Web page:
A new app from a psychology practice in Spruce Grove is bucking trends in the market by offering support for real-time stress management and emotional regulation.
"What I was looking for was a really simple solution to help clients manage their stress outside of sessions, and sometimes we don't know what we need until we're in that moment," Dóchas founder and registered psychologist Kim Long told Taproot.
"We wanted something where daily use wasn't going to be required," she said. "A lot of other apps that are out on the market — which are amazing — (only) focus on one stress-management tactic, like journaling or meditation or positive affirmations. And we wanted to branch out because it's not one-size-fits-all."
Among the varied tactics for stress management are exercises that stimulate all five senses, another element that sets Lifejacket apart, Long said.
"Some of them are really what you would expect, like meditation or having a bath or things like that. But then they also get a little bit more inventive," she said. "Sometimes we need to let out that anger or that frustration, and a really good way to do that is to move furniture or pop bubble wrap."
Other sensory experiences include listening to comedy or specific kinds of music, exposing oneself to favourite smells, breathing strategies, cooking and baking, and more. Users simply fill out four fields — Feeling, Mind, Body, and Sense — and swipe left. The app then generates suggestions with links to things like recipes and playlists.
"If you didn't like any of those (results), you could just swipe back and then swipe forward again … and it should auto-populate some of the ones you saw, but some different options as well," Long said.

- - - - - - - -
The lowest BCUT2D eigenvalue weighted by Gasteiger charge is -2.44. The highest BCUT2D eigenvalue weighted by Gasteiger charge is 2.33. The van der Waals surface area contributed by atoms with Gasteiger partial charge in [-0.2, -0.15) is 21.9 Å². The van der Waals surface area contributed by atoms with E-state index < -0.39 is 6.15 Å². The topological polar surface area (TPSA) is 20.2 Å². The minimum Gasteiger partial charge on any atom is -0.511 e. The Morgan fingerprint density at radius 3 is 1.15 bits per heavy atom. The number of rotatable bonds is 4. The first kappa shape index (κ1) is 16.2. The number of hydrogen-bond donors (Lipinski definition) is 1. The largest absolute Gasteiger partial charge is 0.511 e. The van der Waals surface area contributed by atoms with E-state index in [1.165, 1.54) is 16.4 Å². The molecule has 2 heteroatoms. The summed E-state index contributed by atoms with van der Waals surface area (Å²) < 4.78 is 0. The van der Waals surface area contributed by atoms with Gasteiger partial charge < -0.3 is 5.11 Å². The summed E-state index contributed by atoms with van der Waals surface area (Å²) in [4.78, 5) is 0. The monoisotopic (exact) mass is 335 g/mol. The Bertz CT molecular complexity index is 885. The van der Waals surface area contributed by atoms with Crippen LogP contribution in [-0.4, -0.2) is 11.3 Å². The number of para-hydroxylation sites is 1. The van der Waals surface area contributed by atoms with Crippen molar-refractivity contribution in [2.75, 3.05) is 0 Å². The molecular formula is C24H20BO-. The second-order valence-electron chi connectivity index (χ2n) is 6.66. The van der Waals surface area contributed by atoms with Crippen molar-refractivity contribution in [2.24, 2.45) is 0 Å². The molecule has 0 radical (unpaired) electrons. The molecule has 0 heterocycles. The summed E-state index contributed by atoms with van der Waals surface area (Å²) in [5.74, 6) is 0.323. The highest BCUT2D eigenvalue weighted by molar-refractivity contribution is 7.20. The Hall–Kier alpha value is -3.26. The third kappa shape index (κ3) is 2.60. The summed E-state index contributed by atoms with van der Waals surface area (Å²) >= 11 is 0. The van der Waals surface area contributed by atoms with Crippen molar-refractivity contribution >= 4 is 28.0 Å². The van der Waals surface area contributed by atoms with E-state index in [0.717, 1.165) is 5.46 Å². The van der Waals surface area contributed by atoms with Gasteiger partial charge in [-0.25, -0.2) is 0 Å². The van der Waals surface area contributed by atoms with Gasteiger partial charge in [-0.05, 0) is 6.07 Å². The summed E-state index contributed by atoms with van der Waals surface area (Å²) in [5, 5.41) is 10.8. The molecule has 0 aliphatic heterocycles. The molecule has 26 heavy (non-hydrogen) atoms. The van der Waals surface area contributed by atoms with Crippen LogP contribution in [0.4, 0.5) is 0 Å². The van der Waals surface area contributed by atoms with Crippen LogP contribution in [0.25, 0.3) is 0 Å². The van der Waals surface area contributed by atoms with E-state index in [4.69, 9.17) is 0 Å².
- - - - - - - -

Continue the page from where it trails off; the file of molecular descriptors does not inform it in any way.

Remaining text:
The app is for Dóchas clients and non-clients alike. Though the app does list Dóchas's contact info and even has a "book appointment" button, it's completely free to use and available on both iOS and Android.
"Originally, it was supposed to be a paid-subscription model. But then as I was developing the app, I started to not feel right about that because it just seemed like so many people could use it," Long said. "(The pandemic) factored into the change from making it a paid-for service into it being free. Because watching people that used to be able to cope no longer be able to cope, that was something that I just couldn't watch anymore."
So far, the app has been downloaded about 130 times. Long said she's measuring its success through users' email subscriptions (which are mandatory but can be cancelled at any time) and through client feedback.
"What we wanted is for people to have something that they can turn to and increase their own self-confidence, too. That, 'Hey, I can handle this situation. I'm not going to sink.' Hence, the Lifejacket thing," she said.
To further the metaphor, Long agreed that a Lifejacket is no substitute for a rescue crew when a ship capsizes. She's not worried about putting herself out of business.
"I really do believe that apps like this serve a purpose, but they are a Band-Aid," she said. "They'll get you through moment by moment, but they don't necessarily help you get down to the root of something and rip it out so that it doesn't consistently bug you anymore. And that's where I think going to see a trained therapist or psychologist or psychiatrist is incredibly beneficial because we are able to ask the deeper questions to help you figure out where you want to go."
Dochás is the Gaelic word for hope, traditionally pronounced "doe-hass" but anglicized to the more phonetic "doe-chas." The practice has been operating since 2016 and currently employs 10 to 12 practitioners, plus interns.
"They believe in building relationships just like we do. So it's really, for me, that grassroots, 'Let's get it out without slapping you in the face with it,'" Long said. "I believe it'll get to the people who need it. It just will be a bit slower, which is OK."